Butte 100 draws record number of riders

2011-07-31T00:00:00Z Butte 100 draws record number of ridersBy George Plaven of The Montana Standard Montana Standard

Storm clouds rolled over Homestake Pass Saturday afternoon and let loose a cooling burst of rain for mountain bikers still out riding the Butte 100 course.

Race director Gina Evans had just finished saying how the temperature could stand to drop 15 degrees. The heat only makes it that much tougher out there, she said.

A record 226 racers came from 14 states and Canada to test their endurance at the fifth annual event, with 50- and 100-mile routes looping through the Beaverhead-Deerlodge National Forest.

Of those, 38 riders challenged the full 100 miles. Sunshine had crept back into the sky by the time renowned cyclist Tinker Juarez, 50, finished in first place with an unofficial time of nine hours, 

36 minutes.

Juarez, who placed third in the race last year, said the Butte 100 is one of the most difficult 100-mile rides in the land.

“It’s a great feeling when you accomplish something like this, and I feel very lucky I can still do it at my age,” Juarez said.

Evans is pleased to see the Butte 100 grow to the point where it is attracting riders the caliber of Juarez, she said. 

Turnout has increased every year since the race began with 86 riders leaving from Montana Tech. Riders came this year from as far as New Hampshire.

“This is going to keep spreading,” Evans said. “It’s a party on two wheels.”

Communications director Jon Wick said they recommitted to improving the race this year, revamping their website and bringing in Montana Timing from Billings to record quicker results.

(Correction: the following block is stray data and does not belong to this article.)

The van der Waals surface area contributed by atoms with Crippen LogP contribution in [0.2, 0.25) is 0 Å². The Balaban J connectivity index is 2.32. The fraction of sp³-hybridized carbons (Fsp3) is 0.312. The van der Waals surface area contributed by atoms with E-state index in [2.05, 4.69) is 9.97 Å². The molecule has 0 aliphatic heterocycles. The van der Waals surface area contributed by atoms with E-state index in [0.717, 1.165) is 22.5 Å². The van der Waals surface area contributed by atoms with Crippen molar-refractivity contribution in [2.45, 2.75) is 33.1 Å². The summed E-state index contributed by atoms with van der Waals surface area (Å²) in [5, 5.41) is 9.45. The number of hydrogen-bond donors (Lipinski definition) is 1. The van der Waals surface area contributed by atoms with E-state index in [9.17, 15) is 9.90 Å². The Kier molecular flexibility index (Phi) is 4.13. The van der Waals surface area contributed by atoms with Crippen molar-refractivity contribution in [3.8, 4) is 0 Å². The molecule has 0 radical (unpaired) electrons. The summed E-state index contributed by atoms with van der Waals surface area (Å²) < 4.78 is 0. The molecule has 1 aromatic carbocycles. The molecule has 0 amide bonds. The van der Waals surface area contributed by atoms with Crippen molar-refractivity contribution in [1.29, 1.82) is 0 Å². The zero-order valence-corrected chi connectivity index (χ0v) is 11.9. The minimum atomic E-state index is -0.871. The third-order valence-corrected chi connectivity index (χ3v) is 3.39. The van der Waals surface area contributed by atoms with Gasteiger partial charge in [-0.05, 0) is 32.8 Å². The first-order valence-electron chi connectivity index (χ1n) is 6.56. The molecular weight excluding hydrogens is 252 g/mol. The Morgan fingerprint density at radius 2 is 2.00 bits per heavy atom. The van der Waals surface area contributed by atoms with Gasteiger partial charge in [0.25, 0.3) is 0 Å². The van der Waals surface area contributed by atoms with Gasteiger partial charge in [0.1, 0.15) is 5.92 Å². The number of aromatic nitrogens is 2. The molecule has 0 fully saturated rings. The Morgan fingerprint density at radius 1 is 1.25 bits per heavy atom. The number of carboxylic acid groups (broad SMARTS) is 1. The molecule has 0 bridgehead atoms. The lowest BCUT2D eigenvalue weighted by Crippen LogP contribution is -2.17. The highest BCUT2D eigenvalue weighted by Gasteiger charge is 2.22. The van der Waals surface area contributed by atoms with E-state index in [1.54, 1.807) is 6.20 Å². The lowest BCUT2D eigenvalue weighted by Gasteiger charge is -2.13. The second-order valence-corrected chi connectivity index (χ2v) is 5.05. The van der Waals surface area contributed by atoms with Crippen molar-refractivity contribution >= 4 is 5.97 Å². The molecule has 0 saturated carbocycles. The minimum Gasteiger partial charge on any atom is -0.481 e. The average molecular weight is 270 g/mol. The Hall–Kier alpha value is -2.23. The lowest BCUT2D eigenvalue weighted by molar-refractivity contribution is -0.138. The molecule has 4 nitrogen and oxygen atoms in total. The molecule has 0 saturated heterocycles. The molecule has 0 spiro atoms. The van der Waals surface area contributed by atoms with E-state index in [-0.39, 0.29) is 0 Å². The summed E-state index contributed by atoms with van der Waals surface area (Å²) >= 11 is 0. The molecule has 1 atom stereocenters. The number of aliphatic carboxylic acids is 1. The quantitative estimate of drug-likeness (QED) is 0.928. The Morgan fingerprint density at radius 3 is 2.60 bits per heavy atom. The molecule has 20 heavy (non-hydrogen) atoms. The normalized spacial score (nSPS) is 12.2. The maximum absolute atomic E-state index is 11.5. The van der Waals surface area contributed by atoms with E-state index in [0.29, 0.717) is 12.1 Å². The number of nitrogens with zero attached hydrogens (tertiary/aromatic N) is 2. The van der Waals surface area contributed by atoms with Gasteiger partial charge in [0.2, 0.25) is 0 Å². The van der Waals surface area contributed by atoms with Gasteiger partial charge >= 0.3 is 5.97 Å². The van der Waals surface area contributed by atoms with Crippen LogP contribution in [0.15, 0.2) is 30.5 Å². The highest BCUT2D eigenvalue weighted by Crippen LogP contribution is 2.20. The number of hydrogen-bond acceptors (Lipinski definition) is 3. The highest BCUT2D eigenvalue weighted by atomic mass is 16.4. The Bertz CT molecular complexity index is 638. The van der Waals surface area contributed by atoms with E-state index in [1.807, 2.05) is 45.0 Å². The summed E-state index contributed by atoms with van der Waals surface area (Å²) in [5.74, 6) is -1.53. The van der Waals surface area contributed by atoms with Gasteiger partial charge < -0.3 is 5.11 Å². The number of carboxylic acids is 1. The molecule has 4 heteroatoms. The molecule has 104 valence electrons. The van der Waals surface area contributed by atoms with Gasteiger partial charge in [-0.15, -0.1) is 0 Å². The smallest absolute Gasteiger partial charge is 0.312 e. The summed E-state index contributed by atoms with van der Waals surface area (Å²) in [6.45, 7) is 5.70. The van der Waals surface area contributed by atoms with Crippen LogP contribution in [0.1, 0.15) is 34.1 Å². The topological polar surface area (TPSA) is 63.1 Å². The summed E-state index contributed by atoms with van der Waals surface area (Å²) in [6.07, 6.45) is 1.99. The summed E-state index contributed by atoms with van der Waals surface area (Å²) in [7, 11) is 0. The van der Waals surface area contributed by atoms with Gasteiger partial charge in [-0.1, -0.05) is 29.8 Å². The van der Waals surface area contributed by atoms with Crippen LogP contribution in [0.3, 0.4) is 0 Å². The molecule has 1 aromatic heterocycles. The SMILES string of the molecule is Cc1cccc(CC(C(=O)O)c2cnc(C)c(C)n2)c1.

Wick is most excited to showcase the beauty of Montana through the race, he said.

“We’re so lucky to live where we live,” he said.

Local biker John Coulthard, 53, rode the 50-mile race for the first time and said he thought it was well-run with more than enough support on the course.

The terrain from Burton Park to Pipestone is “relentless,” Coulthard said.

“It was a real good climb,” he said. “By the time I hit Pipestone, I was really cramping in my quadriceps.” 

The Butte 100 will have meetings over the next year to figure out possible improvements they can make for the 2012 race, Wick said. 

People already love to mountain bike, Wick said, and endurance mountain biking is the next big challenge. So far, the Butte 100 is keeping with the trend. 

“Our turnout shows what we’re doing here is good,” he said. “We’re far ahead of the game.”


— Reporter George Plaven may be reached via email at george.plaven@lee.net.  

Copyright 2015 Montana Standard. All rights reserved. This material may not be published, broadcast, rewritten or redistributed.

(3) Comments

  1. MadeInMT
    Report Abuse
    MadeInMT - August 01, 2011 1:10 pm
    The Butte 100 hosted 226 Mountain Bikers from accross North America, racing on trails through the mountains surrounding Butte. They rode 50 or 100 mile races, and were on established roads for approximately 2 miles for the 50's and 7 for 100's. Not alot of miles of miles "to get run over and killed" as "br549" would like to suggest.

    They race on bikes averaging from $2500 to $6000, so they have disposable income to spend on a really nice bike. Which means they have jobs and pay taxes. They help pay for the roads to get them to the trail, and the trails.

    Br549 is indicative of the mentality that must be changed. Those bikes shouldn't be on the road....they're going to get run over....if it's me or the bike I'm running over the bike. This nonsense needs to stop.

    Why not just slow down and give the cyclist some room on the road? Wait til it's safe, and pass them. Yeah, you might lose 15 seconds and .001 cents of gas, but you may just save a life.
  2. Mountainman
    Report Abuse
    Mountainman - August 01, 2011 12:41 pm
    This is a big event, as was stated in the story and the only picture of the mountain bike race is a bunch of people toodling down a paved road? Come on……
  3. br549
    Report Abuse
    br549 - August 01, 2011 7:01 am
    What an excellent way to get run over and killed.

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